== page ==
[Our October Article has been written by John Barrett]
It has been hardly what one would call a great summer. When we wanted rain at the Oval it stayed dry - otherwise it rained and rained. Not as bad as 2012 but bad enough if you planned a special outing for Bank Holiday Monday. We had a three day trip to Bruges at the end of the month and we got soaked though every day especially on a rather sad trip on an open boat on the canals when our views of this beautiful city where completely obscured by our umbrellas!
It is said:
“England does not have a climate it has weather!”
I suppose this prompted Dr Johnson to write in his diary.
“When two Englishmen meet, their first talk is of the weather!”
Considering those comments it made me think the Psalmists must have been Englishmen! Wherever you look in the Psalms there seems to be an illusion to the weather. It is almost their favourite image to describe the activity and care of God not merely for the natural world but in his care for Israel and her people.
Thus it seems obvious that the Psalms were written by poets with strong connections to the aspirations of an Englishman!
If you doubt it just flick through a few of the Psalms and see the weather/English influence at work.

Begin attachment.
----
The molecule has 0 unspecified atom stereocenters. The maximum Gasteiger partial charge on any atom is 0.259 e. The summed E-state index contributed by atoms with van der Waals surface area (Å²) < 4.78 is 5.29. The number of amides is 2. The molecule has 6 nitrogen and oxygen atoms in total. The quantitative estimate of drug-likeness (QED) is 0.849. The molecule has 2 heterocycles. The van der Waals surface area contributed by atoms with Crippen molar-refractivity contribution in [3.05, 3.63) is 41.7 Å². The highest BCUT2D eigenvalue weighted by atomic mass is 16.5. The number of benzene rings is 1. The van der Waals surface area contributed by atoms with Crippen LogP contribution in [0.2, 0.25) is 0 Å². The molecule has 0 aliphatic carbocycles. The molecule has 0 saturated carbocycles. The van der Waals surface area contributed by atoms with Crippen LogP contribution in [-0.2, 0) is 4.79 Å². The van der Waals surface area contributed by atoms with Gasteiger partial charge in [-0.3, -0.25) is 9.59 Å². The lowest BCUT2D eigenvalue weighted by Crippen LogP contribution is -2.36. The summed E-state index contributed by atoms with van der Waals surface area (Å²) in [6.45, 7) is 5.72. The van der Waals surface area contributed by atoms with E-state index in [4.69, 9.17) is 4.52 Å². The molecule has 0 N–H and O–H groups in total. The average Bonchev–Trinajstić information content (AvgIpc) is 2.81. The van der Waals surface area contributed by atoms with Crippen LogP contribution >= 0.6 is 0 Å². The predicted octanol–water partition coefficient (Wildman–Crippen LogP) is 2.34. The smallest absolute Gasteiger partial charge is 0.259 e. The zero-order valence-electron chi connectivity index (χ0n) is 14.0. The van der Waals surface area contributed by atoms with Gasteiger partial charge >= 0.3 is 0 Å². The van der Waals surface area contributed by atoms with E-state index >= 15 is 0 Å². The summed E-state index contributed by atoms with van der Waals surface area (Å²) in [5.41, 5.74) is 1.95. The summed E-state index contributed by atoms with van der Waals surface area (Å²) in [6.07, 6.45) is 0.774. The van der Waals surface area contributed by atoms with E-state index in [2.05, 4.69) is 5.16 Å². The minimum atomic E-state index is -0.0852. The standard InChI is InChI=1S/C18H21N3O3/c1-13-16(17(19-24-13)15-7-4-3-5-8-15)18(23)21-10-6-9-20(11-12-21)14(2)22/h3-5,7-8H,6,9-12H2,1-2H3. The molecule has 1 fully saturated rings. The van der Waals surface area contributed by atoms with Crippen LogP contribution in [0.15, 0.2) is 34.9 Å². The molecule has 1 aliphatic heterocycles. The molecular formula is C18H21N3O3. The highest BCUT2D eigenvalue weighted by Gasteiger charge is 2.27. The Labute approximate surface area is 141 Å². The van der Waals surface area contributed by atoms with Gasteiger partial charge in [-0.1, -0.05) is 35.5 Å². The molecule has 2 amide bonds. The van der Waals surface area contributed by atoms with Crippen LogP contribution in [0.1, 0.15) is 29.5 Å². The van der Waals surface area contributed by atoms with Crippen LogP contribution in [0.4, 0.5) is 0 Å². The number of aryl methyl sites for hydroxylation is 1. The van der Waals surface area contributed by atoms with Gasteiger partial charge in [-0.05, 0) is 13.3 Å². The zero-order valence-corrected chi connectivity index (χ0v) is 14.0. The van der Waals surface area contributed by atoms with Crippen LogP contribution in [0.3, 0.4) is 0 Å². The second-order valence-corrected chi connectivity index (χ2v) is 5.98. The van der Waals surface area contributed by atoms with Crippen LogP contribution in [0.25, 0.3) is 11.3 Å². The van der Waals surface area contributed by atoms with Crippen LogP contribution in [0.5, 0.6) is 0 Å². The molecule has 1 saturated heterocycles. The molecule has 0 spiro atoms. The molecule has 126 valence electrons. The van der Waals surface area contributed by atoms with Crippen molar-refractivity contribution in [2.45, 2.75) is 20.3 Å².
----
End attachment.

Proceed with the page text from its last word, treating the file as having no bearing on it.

The protection of God:
“The sun shall not smite you by day, not the moon by night”
The loss of confidence in God:
“Day and night your hand was heavy upon me,
my strength was dried up as in a summer drought”
His love abides for ever and ever:
“He shall endure like the sun and the moon from age to age”
The power and authority of God:
“It was you who fixed the bounds of the earth:
You made both summer and winter”
The judgement of God:
“He showers down snow, white as wool,
and sprinkles hoar-frost thick as ashes;
crystals of ice he scatters like breadcrumbs;
He sends the cold, and the water stands frozen,
He utters his word, and the ice melted;
He blows with his wind and the waters flow.”
Our God is great and loving and cares for us:
“He summons clouds from the ends of the earth;
He makes lightening produce the rain;
from his treasuries he sends forth the wind.”
Psalm 135. 8
The faithful God who protects his own:
“He sent hail stones in place of rain
and flashing fire in their land”
The English Psalmist uses the weather as a way to describe the character and care of God for his people! Well probably not so. I suppose it is the other way round.
We are so influenced by the Psalmist that we too use the weather to describe our emotions and hopes.
So Dr Johnson and the Psalmist share a common insight.